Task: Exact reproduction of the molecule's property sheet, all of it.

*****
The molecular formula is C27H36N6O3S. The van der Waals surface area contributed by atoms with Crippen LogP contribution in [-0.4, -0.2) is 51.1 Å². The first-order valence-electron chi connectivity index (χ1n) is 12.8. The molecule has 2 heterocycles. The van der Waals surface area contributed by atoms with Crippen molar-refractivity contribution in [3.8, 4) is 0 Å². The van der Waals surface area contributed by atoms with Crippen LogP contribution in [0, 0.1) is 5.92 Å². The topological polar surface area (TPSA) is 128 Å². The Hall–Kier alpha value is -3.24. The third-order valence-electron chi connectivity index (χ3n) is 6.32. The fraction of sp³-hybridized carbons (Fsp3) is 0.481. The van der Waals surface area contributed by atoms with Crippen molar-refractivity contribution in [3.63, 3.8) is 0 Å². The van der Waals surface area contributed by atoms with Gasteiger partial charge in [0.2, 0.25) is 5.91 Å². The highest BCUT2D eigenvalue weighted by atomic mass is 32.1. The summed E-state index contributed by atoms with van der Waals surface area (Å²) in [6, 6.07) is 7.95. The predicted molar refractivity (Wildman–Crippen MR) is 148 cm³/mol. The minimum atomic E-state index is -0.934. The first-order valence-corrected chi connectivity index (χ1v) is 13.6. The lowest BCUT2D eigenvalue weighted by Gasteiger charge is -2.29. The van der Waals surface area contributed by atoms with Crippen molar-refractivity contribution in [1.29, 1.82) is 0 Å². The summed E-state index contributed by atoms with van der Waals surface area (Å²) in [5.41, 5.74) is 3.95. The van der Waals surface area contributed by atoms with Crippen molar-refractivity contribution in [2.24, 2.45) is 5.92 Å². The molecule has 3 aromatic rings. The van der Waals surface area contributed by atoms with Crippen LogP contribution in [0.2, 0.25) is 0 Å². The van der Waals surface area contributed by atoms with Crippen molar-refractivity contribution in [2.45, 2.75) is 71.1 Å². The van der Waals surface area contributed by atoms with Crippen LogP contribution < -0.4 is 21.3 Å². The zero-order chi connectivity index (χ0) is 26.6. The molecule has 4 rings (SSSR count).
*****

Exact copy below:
The molecular formula is C27H36N6O3S. The van der Waals surface area contributed by atoms with Crippen LogP contribution in [-0.4, -0.2) is 51.1 Å². The first-order valence-electron chi connectivity index (χ1n) is 12.8. The molecule has 2 heterocycles. The van der Waals surface area contributed by atoms with Crippen molar-refractivity contribution in [3.8, 4) is 0 Å². The van der Waals surface area contributed by atoms with Crippen LogP contribution in [0, 0.1) is 5.92 Å². The topological polar surface area (TPSA) is 128 Å². The Hall–Kier alpha value is -3.24. The third-order valence-electron chi connectivity index (χ3n) is 6.32. The fraction of sp³-hybridized carbons (Fsp3) is 0.481. The van der Waals surface area contributed by atoms with Crippen molar-refractivity contribution in [3.63, 3.8) is 0 Å². The van der Waals surface area contributed by atoms with Gasteiger partial charge in [0.2, 0.25) is 5.91 Å². The highest BCUT2D eigenvalue weighted by atomic mass is 32.1. The summed E-state index contributed by atoms with van der Waals surface area (Å²) in [6, 6.07) is 7.95. The predicted molar refractivity (Wildman–Crippen MR) is 148 cm³/mol. The minimum atomic E-state index is -0.934. The first-order valence-corrected chi connectivity index (χ1v) is 13.6. The lowest BCUT2D eigenvalue weighted by Gasteiger charge is -2.29. The van der Waals surface area contributed by atoms with Crippen molar-refractivity contribution in [1.29, 1.82) is 0 Å². The summed E-state index contributed by atoms with van der Waals surface area (Å²) in [5.41, 5.74) is 3.95. The van der Waals surface area contributed by atoms with Crippen molar-refractivity contribution in [2.24, 2.45) is 5.92 Å². The molecule has 3 aromatic rings. The van der Waals surface area contributed by atoms with Crippen LogP contribution in [0.2, 0.25) is 0 Å². The van der Waals surface area contributed by atoms with Crippen molar-refractivity contribution in [2.45, 2.75) is 71.1 Å². The van der Waals surface area contributed by atoms with Crippen LogP contribution < -0.4 is 21.3 Å². The zero-order chi connectivity index (χ0) is 26.6. The molecule has 4 rings (SSSR count).